One of the headaches of running Linux on a 2011 MacBook Pro is the bad battery life, heat generation, and the nearly incessant fan noise. As it turns out, this is largely caused by using the dedicated ATI high-power graphics card all the time, as it’s not as easy to get graphics-switching configured on Linux. On OSX, this feature comes out of the box, which is why battery life and heat-generation is so good. I finally got fed up with the heat, noise, and short battery life and took the plunge into configuring onboard Intel Graphics on my MacBook Pro.
If you’ve been following the blog, you probably noticed that I recently had a lot of issues with Bluetooth on my MacBook Pro running Ubuntu, and then had them resolved by an awesome commenter. Apparently, if you disable Bluetooth coexistence protection in the B43 driver, then Bluetooth will be able to coexist with WiFi. I have no idea how this makes sense, so don’t ask
I demonstrated how to do this with
# remove b43 sudo modprobe -r b43 # reinsert b43, with the right settings sudo modprobe b43 btcoex=0
Unfortunately, this doesn’t work permanently, as whenever you reboot, the B43 driver is loaded with the evil Bluetooth coexistence setting enabled (again, this means that Bluetooth will not work). Thus, we need a permanent solution! Pop open your favorite text editor as root and edit
/etc/modprobe.d/options and append the following line:
options b43 btcoex=0
Voila! Go ahead and reboot to test your settings. No more modprobing every time you boot!
Well, I’ve done it. I bought a brand spankin’ new MacBook Pro 17″ (model 8,3) for the express purpose of installing Linux on it. Yeah, I’m crazy. This is a log of all my troubles and travails over the last two weeks getting this thing up and running.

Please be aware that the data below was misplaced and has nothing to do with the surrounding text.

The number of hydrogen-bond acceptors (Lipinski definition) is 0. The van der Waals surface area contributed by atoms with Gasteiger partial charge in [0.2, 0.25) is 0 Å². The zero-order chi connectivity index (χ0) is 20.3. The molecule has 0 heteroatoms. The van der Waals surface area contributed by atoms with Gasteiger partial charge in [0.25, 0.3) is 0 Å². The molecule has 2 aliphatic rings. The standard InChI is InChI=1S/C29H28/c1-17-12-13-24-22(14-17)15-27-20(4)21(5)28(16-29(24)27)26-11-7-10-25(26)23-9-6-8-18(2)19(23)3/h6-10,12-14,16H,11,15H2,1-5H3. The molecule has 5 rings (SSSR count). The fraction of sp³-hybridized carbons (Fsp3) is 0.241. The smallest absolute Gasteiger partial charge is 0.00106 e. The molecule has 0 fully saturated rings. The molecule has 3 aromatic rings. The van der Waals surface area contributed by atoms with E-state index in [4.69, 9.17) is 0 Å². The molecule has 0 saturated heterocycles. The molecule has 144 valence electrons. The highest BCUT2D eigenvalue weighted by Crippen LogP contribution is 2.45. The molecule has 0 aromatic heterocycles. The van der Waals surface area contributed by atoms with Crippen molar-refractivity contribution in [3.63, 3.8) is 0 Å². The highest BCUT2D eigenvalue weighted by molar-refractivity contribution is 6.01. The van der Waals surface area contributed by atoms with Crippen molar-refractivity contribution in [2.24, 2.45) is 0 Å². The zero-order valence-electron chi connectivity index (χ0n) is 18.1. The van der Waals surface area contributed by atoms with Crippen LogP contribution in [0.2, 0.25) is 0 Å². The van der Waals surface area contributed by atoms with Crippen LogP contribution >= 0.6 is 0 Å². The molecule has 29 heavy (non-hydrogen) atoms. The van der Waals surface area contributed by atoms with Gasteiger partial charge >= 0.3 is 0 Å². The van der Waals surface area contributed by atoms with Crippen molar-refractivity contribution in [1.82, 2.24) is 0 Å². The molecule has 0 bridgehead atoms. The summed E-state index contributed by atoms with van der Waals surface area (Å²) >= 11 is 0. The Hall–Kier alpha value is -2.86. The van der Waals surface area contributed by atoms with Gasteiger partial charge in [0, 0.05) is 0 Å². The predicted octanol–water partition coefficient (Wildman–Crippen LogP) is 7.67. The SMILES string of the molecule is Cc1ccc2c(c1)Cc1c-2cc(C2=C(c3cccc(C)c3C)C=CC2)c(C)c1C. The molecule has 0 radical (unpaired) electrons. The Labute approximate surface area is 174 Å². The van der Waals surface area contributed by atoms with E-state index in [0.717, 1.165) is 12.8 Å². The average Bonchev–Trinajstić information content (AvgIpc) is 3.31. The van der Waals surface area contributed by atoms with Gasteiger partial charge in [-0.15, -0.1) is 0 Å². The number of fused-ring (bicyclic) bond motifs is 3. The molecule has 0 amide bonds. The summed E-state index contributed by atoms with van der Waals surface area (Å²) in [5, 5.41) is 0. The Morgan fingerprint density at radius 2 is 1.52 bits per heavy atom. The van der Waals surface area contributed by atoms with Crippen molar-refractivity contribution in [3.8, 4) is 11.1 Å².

Oh, by the way, I just got a shiny new MacBook Pro to run Linux on! Hooray! It’s an awesome machine, but I just wanted to post this bug to the general public to save people the 3 days I’ve spent trying to figure it out.
Essentially, what it boils down to is this: the b43 Linux driver that you’ve compiled and installed interferes hardcore with the adjacent Bluetooth chip on your MacBook.
Let’s do a little test to demonstrate. While connected to a WiFi network with b43, put a Bluetooth device into pairing mode near your machine. Make sure the
bluez package is installed. Next, run the following:
$ hcitool scan Scanning...
You’ll probably see it say
Scanning... and then… nothing. It won’t see your device. Period.
Let’s continue with our experiment. Unload the b43 module with
sudo rmmod b43. Your internet will go down if you’re on WiFi. Now, run
hcitool scan again.
$ hcitool scan Scanning... XX:XX:XX:XX:XX:XX Nexus One
Aha! Found you! So, it seems that the problem is with the driver itself. This is kind of a bummer, to say the least, but hopefully they’ll have it patched soon. Until then,
sudo modprobe b43 and continue on, weary warrior.
For the record and for Google, I’m running a 2011 MacBook Pro 8,3 with Ubuntu 11.10 Oneiric Ocelot 64bit/amd64.
Update: A Working Workaround!
As noted by Benoit in the comments below, you can actually get things working with a little workaround. First, unload the
b43 driver from the kernel:
$ sudo rmmod b43
Next, reload the module, turning Bluetooth coexistence support off:
$ sudo modprobe b43 btcoex=0
As counterintuitive as it seems, it works! Hooray! I’m now able to listen to music with my Bluetooth headphones and use the built in B4331 wireless card in my MacBook at the same time!!! The only issue I’ve encountered is that when you’re spiking and getting really high upload/download rates, you’ll notice that Bluetooth audio skips a bit. Luckily, this is a pretty minimal problem and doesn’t prevent you from using your Bluetooth or your B4331 WiFi card in your MacBook Pro.